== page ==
"You've done the work of an evangelist and turned the evening into something profitable for the Lord," the pastor told his flock.
Cutouts of skeletons doing everyday things like eating dinner and riding a bike will decorate the First Unitarian Church as the congregation makes the Halloween holiday uniquely its own.
Witches and vampires will romp with
churchgoers at First Unitarian's festivities
Children are creating masks, and everyone is welcome to wear costumes for the party, which will include a snake dance through the sanctuary to salsa music.
Besides costumes, celebrants are encouraged to bring photographs or mementos of family or friends who have died to place on the "ofrenda," or altar.
This is the fifth year that the church will borrow the Mexican tradition of Dia de los Muertos -- Day of the Dead -- which combines a festival with memorializing the dead. The Mexican tradition, in turn, combines the Catholic observance of All Saints Day Nov. 1 with the indigenous people's rituals of invoking and honoring the dead, said religious education director Nan Kleiber.
She said adapting the tradition is a natural for the Unitarian Church, which has no doctrinaire creed but draws from the wisdom of all belief systems.
"We don't have any easier time than anyone else in talking about death," said Kleiber, also a University of Hawaii anthropology lecturer. "Celebrating life is very much in our tradition."
After the Oct. 28 party, the Halloween theme will be expanded into a Monster Museum, featuring devils, witches and vampires.
The church at 2500 Pali Hwy. -- actually an old mansion that Pastor Mike Young describes as looking like the Addams Family just moved out -- will be open from 6:30 to 9 p.m. Oct. 29-31.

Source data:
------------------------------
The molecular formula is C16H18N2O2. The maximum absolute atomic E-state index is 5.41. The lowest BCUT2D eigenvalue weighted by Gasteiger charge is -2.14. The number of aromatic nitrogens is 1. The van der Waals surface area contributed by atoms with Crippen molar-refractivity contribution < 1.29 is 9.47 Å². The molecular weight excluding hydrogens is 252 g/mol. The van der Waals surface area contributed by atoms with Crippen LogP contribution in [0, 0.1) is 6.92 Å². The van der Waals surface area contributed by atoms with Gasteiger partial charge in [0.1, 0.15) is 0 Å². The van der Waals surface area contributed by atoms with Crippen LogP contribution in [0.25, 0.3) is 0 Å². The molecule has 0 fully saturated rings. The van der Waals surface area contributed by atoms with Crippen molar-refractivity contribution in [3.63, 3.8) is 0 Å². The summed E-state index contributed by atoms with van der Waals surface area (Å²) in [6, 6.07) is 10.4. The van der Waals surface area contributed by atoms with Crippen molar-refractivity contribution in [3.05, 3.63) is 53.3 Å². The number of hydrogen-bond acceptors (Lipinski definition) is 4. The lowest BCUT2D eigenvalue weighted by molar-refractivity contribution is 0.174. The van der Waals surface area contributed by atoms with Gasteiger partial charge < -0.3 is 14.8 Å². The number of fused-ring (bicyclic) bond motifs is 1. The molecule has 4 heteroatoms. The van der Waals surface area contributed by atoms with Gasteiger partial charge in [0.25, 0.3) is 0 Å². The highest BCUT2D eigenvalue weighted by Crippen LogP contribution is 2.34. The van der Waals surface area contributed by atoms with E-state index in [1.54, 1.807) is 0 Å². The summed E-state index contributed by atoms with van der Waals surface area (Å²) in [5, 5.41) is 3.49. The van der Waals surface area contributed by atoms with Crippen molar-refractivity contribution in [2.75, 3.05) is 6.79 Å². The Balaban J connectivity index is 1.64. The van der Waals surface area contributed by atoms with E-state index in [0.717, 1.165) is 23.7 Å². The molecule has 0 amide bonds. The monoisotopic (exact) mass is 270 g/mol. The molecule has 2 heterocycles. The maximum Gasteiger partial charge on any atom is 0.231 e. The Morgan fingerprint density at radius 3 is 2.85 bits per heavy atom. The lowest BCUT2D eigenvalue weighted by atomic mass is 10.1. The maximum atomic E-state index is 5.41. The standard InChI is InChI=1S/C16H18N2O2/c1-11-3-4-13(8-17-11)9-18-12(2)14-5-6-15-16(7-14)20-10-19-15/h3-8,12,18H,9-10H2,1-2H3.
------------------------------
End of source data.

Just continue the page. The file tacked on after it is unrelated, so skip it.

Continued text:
"Halloween is the only time of the year when the Western culture comes close to acknowledging that we die," said Young. "Our whole funerary business conceals the fact that Mama died, primping her in the casket, using euphemisms. Then it comes as a surprise when children develop acute anxieties in dealing with someone's death."
In Mexico, where elaborate altars include pyramids of fruit and other food, candies and candles crafted in the shape of skulls, and macabre toys such as miniature coffins with pop-up skeletons, the festival includes family candlelight vigils in cemeteries and memorial Masses attended by hundreds of people.
Gina Lay, who designed the Monster Museum, said the celebration "is a natural response. People put photos, flowers and teddy bears beside the road where there's been a death."
"The function it plays is to acknowledge and deal with death without it becoming obsessive," Young said.
"It detoxifies the idea of death," said Kleiber. "It is important that we are doing it as community. It's how we comfort ourselves and one another. We do it by talking about it and talking about it, just what we are doing about Sept. 11."
Don't expect deep mourning in dark rooms and morbid "haunted house" surprises. The Dia de los Muertos scene will vibrate with the music of Adela Chu and Espiritu Libre.
But, said Kleiber, "This one will be especially poignant because we are all dealing with how we feel about Sept. 11."
The Monster Museum is totally tongue-in-cheek, Lay said. One scene features a congregation of devils listening to a devil preacher, for instance.
It's a spoof of "devil worship," a viewpoint about Halloween held by some more conservative churchgoers.
"It shocks me that some people think Halloween is bad," said Lay. "For me it has great memories of childhood. It releases everyone to be someone they're not."
"The way to detox scary things is to use humor," said Young. "If people are offended ... it would be because they don't realize we're teasing."
He said "We all wear masks all the time. Halloween is the only time we are honest about it."